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Bernd Raichle <[log in to unmask]>
Reply To:
Mailing list for the LaTeX3 project <[log in to unmask]>
Thu, 10 Nov 2005 13:16:40 +0100
text/plain (82 lines)
On Thursday, 10 November 2005 11:09:46 +0100,
Heiko Oberdiek <[log in to unmask]> writes:
 > On Thu, Nov 10, 2005 at 09:03:16AM +0100, Uwe Lück wrote:
 > > At 07:52 10.11.05, Will Robertson wrote:
 > > 
 > > >Finally, somehow the topic of extensions to pdf-e-TeX came up, and
 > > >there were some naive comments from me and some interesting comments
 > > >from Morten. I proposed the idea of something like \previouschar,
 > > >which we interpreted in two separate ways:
 > > >
 > > > - it "would return the slot number of the most recently seen char
 > > >or ligature node independently of whether we just saw a glue node or
 > > >another char/lig node; any other node type could reset it to
 > > >-1" [morten]
 > > >
 > > > - it would actually be more like LaTeX's \@ifnextchar, and look at
 > > >the input token list [me]

When looking at the way ((pdf)e)TeX works, Morten is right ... and the
name \previouschar of the control sequence is misleading:

 a) TeX is reading _characters_ from files/stdin which get converted
    to _tokens_.

 b) When these tokens are dealt with by TeX's main control loop where
    the typesetting is done, the _tokens_ are triggering the building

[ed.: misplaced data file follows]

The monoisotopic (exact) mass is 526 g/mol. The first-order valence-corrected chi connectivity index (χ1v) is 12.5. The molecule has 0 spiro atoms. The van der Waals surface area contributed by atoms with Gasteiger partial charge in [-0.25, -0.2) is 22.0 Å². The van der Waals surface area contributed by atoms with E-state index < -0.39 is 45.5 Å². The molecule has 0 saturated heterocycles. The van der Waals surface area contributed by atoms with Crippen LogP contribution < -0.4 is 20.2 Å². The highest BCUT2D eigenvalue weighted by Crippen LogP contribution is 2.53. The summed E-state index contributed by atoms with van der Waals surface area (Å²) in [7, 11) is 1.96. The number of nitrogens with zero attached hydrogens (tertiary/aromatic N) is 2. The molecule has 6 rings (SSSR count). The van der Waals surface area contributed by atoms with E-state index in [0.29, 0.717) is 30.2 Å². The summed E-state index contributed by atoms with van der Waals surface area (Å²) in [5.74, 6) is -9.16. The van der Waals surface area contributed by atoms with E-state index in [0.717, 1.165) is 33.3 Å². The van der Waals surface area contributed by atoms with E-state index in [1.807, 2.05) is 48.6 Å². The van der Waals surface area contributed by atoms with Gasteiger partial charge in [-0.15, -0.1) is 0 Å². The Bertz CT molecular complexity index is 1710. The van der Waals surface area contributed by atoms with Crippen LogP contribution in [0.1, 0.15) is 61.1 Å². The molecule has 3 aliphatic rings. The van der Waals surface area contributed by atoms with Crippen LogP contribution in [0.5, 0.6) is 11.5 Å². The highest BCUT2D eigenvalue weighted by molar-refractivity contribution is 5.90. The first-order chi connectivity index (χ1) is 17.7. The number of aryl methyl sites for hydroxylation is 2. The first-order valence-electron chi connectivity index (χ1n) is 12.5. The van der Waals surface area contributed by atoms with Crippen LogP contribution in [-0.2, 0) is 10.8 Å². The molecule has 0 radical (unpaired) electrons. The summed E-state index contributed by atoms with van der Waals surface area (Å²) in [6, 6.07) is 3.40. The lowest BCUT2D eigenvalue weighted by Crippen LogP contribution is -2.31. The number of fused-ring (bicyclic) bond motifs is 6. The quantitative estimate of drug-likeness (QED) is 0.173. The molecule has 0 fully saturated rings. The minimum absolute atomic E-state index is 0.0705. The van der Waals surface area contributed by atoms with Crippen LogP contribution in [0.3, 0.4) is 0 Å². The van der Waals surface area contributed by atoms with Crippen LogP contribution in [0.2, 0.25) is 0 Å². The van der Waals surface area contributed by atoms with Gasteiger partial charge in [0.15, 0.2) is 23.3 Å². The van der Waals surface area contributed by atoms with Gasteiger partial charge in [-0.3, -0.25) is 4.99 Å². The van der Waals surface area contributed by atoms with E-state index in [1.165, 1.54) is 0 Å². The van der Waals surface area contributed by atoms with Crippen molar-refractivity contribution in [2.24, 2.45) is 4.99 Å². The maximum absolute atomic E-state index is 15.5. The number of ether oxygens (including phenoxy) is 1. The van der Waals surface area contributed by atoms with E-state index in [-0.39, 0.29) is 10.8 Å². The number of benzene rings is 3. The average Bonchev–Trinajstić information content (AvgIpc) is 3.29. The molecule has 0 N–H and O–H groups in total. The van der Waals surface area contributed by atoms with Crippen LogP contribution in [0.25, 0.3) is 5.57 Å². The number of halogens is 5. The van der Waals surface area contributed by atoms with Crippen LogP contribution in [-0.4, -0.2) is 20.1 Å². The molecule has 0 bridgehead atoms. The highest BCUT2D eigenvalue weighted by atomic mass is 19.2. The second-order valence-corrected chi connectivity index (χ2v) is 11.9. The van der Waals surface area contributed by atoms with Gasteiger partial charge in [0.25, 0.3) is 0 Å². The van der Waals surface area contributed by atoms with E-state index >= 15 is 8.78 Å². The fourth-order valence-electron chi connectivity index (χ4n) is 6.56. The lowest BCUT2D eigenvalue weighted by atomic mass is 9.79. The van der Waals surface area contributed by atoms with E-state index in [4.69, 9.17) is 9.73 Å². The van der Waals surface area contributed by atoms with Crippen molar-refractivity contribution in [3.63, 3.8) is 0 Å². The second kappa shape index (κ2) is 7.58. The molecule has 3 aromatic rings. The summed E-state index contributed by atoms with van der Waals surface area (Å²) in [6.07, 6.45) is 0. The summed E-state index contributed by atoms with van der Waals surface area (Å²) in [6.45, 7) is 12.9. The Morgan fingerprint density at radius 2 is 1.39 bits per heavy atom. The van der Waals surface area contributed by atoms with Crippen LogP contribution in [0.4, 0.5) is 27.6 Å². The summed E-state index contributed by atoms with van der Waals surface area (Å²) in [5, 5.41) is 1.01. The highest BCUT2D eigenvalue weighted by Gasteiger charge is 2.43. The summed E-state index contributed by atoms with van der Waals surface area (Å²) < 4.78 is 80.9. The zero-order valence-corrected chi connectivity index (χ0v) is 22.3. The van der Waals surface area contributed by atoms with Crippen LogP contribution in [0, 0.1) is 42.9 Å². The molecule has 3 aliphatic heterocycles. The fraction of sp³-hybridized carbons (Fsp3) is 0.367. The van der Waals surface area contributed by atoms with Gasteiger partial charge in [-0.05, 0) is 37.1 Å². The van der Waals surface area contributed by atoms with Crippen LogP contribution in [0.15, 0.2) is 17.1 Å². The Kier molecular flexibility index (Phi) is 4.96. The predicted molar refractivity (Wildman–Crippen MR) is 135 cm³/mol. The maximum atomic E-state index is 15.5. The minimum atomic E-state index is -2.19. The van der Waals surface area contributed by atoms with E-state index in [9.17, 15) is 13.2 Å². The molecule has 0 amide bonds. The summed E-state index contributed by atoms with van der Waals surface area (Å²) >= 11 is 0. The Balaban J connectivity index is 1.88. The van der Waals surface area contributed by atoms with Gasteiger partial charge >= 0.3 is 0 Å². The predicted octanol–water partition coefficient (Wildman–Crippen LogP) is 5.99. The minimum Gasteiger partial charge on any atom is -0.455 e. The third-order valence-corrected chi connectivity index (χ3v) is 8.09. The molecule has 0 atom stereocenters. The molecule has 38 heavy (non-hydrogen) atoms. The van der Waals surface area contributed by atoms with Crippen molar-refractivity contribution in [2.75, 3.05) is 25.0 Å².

of _nodes_.

Within the TeX macros language, it is not really possible to access
_characters_.  You can only get access to _tokens_ and _nodes_ and
their properties.

The other problem is that the typesetting process (tokens -> nodes)
introduces an asymetry:

 - If you want to look forward, you access _tokens_.
 - If you want to look backward, you access _nodes_.

 > > >Implicit in my thinking was that you could also eat up previous chars
 > > >in the same was as \unskip with a sort of fine-grained \lastbox; to
 > > >which idea Morten replied:
 > > >
 > > >  This is exactly what some languages need.
 > > >
 > > >  Since there are so many different node types the only safe
 > > >  (IMO) way is to backtrack one node at a time so ideally we
 > > >  would want the pair \lastchar and \unchar. And then we might
 > > >  as well get one for each different node type. I guess someone
 > > >  has to come up with a good idea about what to do with \discretionary
 > > >  because I'm not at all sure what the semantics should be.

e-TeX provides the new primitive \lastnodetype to query the type of
node in the current node list.  What's missing and what was thought
about was a set of additional primitives \last... similar to \lastbox,
\lastpenalty, \lastkern, \lastskip to get access to (and remove) all
possible type of nodes.

This was postponed for e-TeX because (a) the implementation will be
rather tricky for e.g., special nodes and in some contexts where the
result of real arithmetic can be accessed (e.g., \accent
constructions) which will lead to implementation dependend behaviour.
And (b) additional data types has to be introduced for (e-)TeX to be
able to save all different kind of nodes.

 > > by accident, this occurred to me as well, if only for a
 > > rather fun application. \lastchar 
 > And what kind of object is the return value of \lastchar?
 > A number is quite useless, because this misses the font property.

Better use the name \lastcharnode (or \lastglyphnode?) and it will
return a _charnode_ which is a data type consisting of atleast a glyph
position and a font ... and probably other properties?

  Former member of the e-TeX team.